The first major work about marathon running—including the current heated battle among the world’s elite runners to reach the two-hour barrier—and how psychology, technology, economics, and the latest science affect the potential of human performance. Two hours, to cover 26 miles and 385 yards. It is running’s Everest, a feat once seen as impossible for the human body. But now we can glimpse the mountaintop. The sub-two hour marathon will require an exceptional feat of speed, mental strength, and endurance. The pioneer will have to endure more, live braver, plan better, and be luckier than any who has run before. So who will it be? In this spellbinding book, Ed Caesar takes us into the world of elite runners: the greatest marathoners on earth. Through the stories of these rich characters, like Kenyan Geoffrey Mutai, he traces the history of the marathon as well as the science, physiology, and psychology involved in running so fast, for so long. And he shows us why this most democratic of races retains its savage, enthralling appeal—and why we are drawn to test ourselves to the limit. From big-money races in the United States to remote villages in Kenya, Two Hours is a book about a beautiful sport that few people understand. It’s about talent, heroism, and refusing to accept defeat. It’s a book about running that is about much more than running…this is a human drama like no other.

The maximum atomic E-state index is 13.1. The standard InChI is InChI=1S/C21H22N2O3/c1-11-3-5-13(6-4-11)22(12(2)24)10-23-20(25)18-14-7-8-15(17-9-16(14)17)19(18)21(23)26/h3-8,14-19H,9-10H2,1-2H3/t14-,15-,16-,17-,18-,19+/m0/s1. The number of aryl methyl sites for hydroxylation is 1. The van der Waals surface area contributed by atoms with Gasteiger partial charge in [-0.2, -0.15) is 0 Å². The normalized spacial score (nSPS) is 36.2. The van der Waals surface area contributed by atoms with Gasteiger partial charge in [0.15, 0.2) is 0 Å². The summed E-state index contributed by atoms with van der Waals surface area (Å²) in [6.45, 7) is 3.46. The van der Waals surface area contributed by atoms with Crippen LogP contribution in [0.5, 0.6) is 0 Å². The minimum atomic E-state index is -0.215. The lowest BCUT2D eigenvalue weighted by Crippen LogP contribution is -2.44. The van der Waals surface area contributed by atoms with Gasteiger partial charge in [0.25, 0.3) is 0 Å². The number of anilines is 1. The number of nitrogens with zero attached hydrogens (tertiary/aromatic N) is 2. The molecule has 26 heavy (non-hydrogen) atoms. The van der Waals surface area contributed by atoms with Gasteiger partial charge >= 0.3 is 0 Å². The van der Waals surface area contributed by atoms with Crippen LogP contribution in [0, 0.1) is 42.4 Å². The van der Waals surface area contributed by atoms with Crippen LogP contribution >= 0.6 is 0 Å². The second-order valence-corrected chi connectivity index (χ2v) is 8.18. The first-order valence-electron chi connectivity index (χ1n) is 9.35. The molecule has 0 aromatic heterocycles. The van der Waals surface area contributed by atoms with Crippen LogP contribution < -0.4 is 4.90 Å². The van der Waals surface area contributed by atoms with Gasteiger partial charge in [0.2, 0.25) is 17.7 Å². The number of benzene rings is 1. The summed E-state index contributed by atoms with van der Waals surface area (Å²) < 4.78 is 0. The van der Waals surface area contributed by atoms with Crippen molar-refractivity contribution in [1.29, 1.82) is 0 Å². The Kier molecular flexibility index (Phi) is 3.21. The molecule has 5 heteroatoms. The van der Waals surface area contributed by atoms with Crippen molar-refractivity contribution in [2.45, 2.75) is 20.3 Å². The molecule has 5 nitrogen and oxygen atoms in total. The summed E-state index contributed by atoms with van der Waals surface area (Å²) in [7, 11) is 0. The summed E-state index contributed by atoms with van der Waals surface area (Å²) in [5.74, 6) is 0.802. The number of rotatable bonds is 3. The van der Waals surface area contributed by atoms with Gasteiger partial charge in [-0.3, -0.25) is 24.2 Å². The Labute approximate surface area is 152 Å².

Ed Caesar has contributed to The New Yorker, The New York Times Magazine, The Atlantic, Outside, and Smithsonian, among many others, and has reported from a wide variety of locations including Iran, the Democratic Republic of Congo, and Kosovo. In 2014, he was selected for the Prix Bayeux for war correspondents and was named the Foreign Press Association’s Journalist of the Year.